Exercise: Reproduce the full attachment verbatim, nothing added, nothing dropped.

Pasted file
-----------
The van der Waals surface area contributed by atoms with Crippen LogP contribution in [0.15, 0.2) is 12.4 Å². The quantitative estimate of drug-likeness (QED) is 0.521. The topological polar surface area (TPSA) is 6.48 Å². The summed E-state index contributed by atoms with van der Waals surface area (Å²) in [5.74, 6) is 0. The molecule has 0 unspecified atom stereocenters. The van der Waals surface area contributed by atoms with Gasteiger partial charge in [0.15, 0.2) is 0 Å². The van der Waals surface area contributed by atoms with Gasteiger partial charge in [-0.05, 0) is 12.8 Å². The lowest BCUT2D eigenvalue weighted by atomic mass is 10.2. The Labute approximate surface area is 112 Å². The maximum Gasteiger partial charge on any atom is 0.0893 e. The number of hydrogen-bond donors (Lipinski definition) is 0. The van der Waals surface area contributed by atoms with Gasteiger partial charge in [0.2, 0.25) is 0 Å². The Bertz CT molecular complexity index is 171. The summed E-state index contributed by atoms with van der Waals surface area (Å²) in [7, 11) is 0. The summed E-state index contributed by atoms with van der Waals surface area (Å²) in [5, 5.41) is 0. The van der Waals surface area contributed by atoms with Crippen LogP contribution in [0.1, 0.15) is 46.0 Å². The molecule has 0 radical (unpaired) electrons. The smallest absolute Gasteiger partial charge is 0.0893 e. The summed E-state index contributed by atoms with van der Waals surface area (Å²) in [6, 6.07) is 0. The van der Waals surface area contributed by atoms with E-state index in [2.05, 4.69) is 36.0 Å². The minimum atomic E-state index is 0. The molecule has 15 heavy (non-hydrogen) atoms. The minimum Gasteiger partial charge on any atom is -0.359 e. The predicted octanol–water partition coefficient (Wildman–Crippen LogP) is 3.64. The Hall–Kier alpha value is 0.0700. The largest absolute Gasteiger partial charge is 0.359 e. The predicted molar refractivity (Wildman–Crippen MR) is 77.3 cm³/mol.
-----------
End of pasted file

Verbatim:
The van der Waals surface area contributed by atoms with Crippen LogP contribution in [0.15, 0.2) is 12.4 Å². The quantitative estimate of drug-likeness (QED) is 0.521. The topological polar surface area (TPSA) is 6.48 Å². The summed E-state index contributed by atoms with van der Waals surface area (Å²) in [5.74, 6) is 0. The molecule has 0 unspecified atom stereocenters. The van der Waals surface area contributed by atoms with Gasteiger partial charge in [0.15, 0.2) is 0 Å². The van der Waals surface area contributed by atoms with Gasteiger partial charge in [-0.05, 0) is 12.8 Å². The lowest BCUT2D eigenvalue weighted by atomic mass is 10.2. The Labute approximate surface area is 112 Å². The maximum Gasteiger partial charge on any atom is 0.0893 e. The number of hydrogen-bond donors (Lipinski definition) is 0. The van der Waals surface area contributed by atoms with Gasteiger partial charge in [0.2, 0.25) is 0 Å². The Bertz CT molecular complexity index is 171. The summed E-state index contributed by atoms with van der Waals surface area (Å²) in [7, 11) is 0. The summed E-state index contributed by atoms with van der Waals surface area (Å²) in [5, 5.41) is 0. The van der Waals surface area contributed by atoms with Crippen LogP contribution in [0.1, 0.15) is 46.0 Å². The molecule has 0 radical (unpaired) electrons. The smallest absolute Gasteiger partial charge is 0.0893 e. The summed E-state index contributed by atoms with van der Waals surface area (Å²) in [6, 6.07) is 0. The van der Waals surface area contributed by atoms with E-state index in [2.05, 4.69) is 36.0 Å². The minimum atomic E-state index is 0. The molecule has 15 heavy (non-hydrogen) atoms. The minimum Gasteiger partial charge on any atom is -0.359 e. The predicted octanol–water partition coefficient (Wildman–Crippen LogP) is 3.64. The Hall–Kier alpha value is 0.0700. The largest absolute Gasteiger partial charge is 0.359 e. The predicted molar refractivity (Wildman–Crippen MR) is 77.3 cm³/mol.